I was honored and humbled to receive the Design Guru award from the Association of Designers of India and JK Lakshmipat University Institute of Design. I was especially honored to be associated with MP Ranjan. Ranjan was a mentor, a friend, and an exemplary design educator. He was a pillar in the development of design education in India.
I am not trained as a designer. And I hope that MP Ranjan, being a challenger of conventional norms, would appreciate this anomaly. Certainly, Ranjan enthusiastically encouraged me when I set out to begin a program of design education for artisans in Kutch. Ranjan’s biography says that his father was an entrepreneur. I recall that he thought of him as an artisan. In any case, Ranjan had great affinity to and respect for artisans.
So, here is my “MP Ranjan Memorial Lecture 2021,” which concerns the evolution of the design education program that today operates as Somaiya Kala Vidya, and how I feel it illustrates Design Education for Recognition.
The idea of design thinking as a particular approach to creatively solving problems- of which I believe MP Ranjan was a proponent- evolved in the late 1950s- early 1960s. It evolved in an academic context, through studies on creativity by highly respected scholars. As such, design was established as a respected discipline.
When design as a distinct discipline was introduced to India at the time of a great focus on industrialization as a key to nation building, designers were encouraged to work with craft traditions, both as a source of distinctly Indian inspiration, and also as a way to “help” traditional artisans adapt to quickly changing markets. Design for craft is often called “Design Intervention.” This approach, unfortunately, resulted in developing a mutually perceived hierarchy, in which design and designers are more valued than craft and artisans.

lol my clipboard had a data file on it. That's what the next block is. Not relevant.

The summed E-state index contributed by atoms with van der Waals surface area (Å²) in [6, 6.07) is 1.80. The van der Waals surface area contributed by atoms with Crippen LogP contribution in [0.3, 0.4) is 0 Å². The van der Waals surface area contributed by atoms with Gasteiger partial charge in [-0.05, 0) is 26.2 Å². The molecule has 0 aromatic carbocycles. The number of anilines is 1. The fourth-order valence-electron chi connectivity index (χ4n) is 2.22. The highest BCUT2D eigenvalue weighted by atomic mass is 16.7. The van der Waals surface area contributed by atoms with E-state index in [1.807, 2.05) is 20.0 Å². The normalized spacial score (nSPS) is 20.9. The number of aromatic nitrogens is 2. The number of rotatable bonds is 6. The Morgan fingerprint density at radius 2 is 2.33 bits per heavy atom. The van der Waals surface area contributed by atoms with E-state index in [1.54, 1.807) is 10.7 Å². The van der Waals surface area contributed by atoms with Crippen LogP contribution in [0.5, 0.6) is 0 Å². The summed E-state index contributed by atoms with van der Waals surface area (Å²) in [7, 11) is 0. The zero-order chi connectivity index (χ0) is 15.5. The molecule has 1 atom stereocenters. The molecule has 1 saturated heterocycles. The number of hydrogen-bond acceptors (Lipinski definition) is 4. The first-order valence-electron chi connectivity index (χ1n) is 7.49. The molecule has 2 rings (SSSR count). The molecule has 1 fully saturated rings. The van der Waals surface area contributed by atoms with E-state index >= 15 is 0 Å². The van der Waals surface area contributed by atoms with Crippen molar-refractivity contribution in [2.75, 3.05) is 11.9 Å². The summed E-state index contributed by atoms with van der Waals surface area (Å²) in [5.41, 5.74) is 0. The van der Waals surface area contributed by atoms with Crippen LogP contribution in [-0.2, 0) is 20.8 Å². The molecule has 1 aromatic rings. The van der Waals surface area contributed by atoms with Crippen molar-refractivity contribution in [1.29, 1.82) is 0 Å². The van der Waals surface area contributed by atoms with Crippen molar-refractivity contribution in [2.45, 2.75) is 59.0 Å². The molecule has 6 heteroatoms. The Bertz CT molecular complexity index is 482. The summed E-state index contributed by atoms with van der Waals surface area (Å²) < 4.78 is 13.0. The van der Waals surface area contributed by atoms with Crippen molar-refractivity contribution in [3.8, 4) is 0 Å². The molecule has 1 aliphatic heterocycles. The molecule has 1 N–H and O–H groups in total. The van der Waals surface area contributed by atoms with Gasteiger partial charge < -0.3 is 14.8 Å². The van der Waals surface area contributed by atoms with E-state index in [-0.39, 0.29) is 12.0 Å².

However, in the words of Professor Ranjan, “Design is a very old human capability that has been forgotten by the mainstream educational systems and the traditionalists alike.”- MP Ranjan 2003
Having studied traditional artisans from an anthropologist’s perspective, I had approached craft traditions with appreciative inquiry.
I could experience the creativity of traditional artisans- and I am distinguishing traditional artisans as those who have learned a hereditary tradition, comprising knowledge and aesthetics as well as skills, from workers who are executing craft techniques. I had studied how traditional artisans appropriately innovated in their traditions in response to changes in their eco-system. Essentially, they successfully followed design briefs.
So I was disturbed by what I felt was devaluing of craft traditions, traditional knowledge, and artisans themselves. I was concerned that this could eventually result in loss of invaluable cultural heritage.
I began Kala Raksha with a traditional artisan family, Prakashbhai and Dayaben Bhanani, and I established the Kala Raksha Museum as an initial experiment in encouraging artisans to innovate within their own traditions for new markets. My objective was to return agency to artisans and enable them to earn more equitably.
I saw recognition of the value of cultural heritage and activating the design capacity inherent in a tradition as key to achieving these goals. So I created the museum as a resource base, and held workshops in which I asked artisans to develop new work inspired by the collections. It took me a long time to realize that was too broad a brief. Years later, Lachhuben, a Rabari embroiderer, confided that when I asked her to create in that context it made her so nervous that she couldn’t eat or sleep!
I learned a lot about design working with traditional artisans.